Because much of my work requires me to be online, If I'm not careful to monitor myself and use Herculean self-discipline, the work and the play time in front of the screen begin to overlap and meld. That's fun, until you feel as though you work 18 hours a day and are unnaturally tethered to your digital devices.  I had to ask myself: are my activities adding value  or sucking the life out of me? Are these networks inspiring me to actually get offline, live, move, and love others? Am I becoming more thoughtful, focused, and wise because of them or am I becoming more scattered mentally and stagnant physically? I wasn't pleased with my answers to these questions.

I don't consider being overly busy a virtue and these social networks were eating away at time I could be spending on work, play, or building meaningful friendships and professional associations. I'm at a time in my life where I need to invest my time and energies where they will matter most and produce a return. Don't get me wrong: I believe that in all my interactions with people I should try first to be of service and to give more than I receive.  Although I found I didn't have enough time to contribute enough meaningful material, I was gradually getting in the habit of spending time contributing fluff, quips, gripes, and jokes.  That wasn't value-added for me or my followers and friends.  So it was time for a break.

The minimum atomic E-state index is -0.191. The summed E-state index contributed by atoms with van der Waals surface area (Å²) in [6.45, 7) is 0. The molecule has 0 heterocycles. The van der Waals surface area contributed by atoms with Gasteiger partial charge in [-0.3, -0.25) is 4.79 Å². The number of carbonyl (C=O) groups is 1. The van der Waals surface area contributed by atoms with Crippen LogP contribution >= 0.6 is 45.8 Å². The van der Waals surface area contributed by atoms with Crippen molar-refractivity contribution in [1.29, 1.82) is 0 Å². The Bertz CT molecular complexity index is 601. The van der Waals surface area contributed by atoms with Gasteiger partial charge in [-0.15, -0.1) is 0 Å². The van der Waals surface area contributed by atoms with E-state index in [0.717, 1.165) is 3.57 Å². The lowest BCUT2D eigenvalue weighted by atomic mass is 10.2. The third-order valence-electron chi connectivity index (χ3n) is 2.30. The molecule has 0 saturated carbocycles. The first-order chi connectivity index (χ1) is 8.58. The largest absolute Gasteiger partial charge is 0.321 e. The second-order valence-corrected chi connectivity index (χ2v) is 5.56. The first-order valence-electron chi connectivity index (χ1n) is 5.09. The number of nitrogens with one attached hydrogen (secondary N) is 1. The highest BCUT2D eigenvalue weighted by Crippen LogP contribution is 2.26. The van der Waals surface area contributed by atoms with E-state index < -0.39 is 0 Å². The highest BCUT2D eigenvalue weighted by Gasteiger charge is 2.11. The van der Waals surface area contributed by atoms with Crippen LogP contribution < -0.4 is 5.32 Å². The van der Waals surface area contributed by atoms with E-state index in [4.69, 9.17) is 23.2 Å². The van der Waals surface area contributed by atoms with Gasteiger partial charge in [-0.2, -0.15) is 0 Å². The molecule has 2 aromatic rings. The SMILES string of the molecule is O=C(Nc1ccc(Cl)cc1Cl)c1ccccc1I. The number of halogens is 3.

I also did some spring cleaning and culled my RSS Feeder of blogs and podcasts that aren't truly fun or useful to me. That needs to be done every so often because I tend to subscribe to new blogs or podcasts to see what they're like and because I love to learn new things; however, the list gets big quickly and becomes overwhelming.